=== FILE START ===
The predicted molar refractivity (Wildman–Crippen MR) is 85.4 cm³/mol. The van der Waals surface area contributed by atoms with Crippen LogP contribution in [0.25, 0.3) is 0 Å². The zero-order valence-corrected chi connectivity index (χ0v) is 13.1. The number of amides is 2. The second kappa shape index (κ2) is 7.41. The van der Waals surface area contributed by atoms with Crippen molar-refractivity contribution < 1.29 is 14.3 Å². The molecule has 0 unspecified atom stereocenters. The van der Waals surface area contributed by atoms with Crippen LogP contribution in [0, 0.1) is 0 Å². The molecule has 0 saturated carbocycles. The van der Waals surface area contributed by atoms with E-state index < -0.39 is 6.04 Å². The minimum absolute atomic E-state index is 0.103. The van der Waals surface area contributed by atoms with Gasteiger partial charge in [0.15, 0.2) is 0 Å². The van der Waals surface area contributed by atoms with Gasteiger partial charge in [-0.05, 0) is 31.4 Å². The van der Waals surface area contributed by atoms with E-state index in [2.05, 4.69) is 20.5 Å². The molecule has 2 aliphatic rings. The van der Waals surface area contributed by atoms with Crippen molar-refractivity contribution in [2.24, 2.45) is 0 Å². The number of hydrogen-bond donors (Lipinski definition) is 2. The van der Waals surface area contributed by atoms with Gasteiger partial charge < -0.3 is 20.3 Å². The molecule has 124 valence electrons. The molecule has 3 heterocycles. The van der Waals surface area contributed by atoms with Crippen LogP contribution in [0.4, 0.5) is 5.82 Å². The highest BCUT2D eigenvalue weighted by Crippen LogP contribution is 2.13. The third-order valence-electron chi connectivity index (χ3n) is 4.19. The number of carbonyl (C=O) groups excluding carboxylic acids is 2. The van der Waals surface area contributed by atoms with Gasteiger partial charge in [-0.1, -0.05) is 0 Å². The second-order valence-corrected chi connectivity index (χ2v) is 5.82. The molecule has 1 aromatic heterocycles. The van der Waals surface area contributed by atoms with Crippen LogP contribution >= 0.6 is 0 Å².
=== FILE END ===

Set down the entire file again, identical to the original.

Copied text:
The predicted molar refractivity (Wildman–Crippen MR) is 85.4 cm³/mol. The van der Waals surface area contributed by atoms with Crippen LogP contribution in [0.25, 0.3) is 0 Å². The zero-order valence-corrected chi connectivity index (χ0v) is 13.1. The number of amides is 2. The second kappa shape index (κ2) is 7.41. The van der Waals surface area contributed by atoms with Crippen molar-refractivity contribution < 1.29 is 14.3 Å². The molecule has 0 unspecified atom stereocenters. The van der Waals surface area contributed by atoms with Crippen LogP contribution in [0, 0.1) is 0 Å². The molecule has 0 saturated carbocycles. The van der Waals surface area contributed by atoms with E-state index < -0.39 is 6.04 Å². The minimum absolute atomic E-state index is 0.103. The van der Waals surface area contributed by atoms with Gasteiger partial charge in [0.15, 0.2) is 0 Å². The van der Waals surface area contributed by atoms with Gasteiger partial charge in [-0.05, 0) is 31.4 Å². The van der Waals surface area contributed by atoms with E-state index in [2.05, 4.69) is 20.5 Å². The molecule has 2 aliphatic rings. The van der Waals surface area contributed by atoms with Crippen molar-refractivity contribution in [2.24, 2.45) is 0 Å². The number of hydrogen-bond donors (Lipinski definition) is 2. The van der Waals surface area contributed by atoms with Gasteiger partial charge < -0.3 is 20.3 Å². The molecule has 124 valence electrons. The molecule has 3 heterocycles. The van der Waals surface area contributed by atoms with Crippen LogP contribution in [0.4, 0.5) is 5.82 Å². The highest BCUT2D eigenvalue weighted by Crippen LogP contribution is 2.13. The third-order valence-electron chi connectivity index (χ3n) is 4.19. The number of carbonyl (C=O) groups excluding carboxylic acids is 2. The van der Waals surface area contributed by atoms with Gasteiger partial charge in [-0.1, -0.05) is 0 Å². The second-order valence-corrected chi connectivity index (χ2v) is 5.82. The molecule has 1 aromatic heterocycles. The van der Waals surface area contributed by atoms with Crippen LogP contribution >= 0.6 is 0 Å².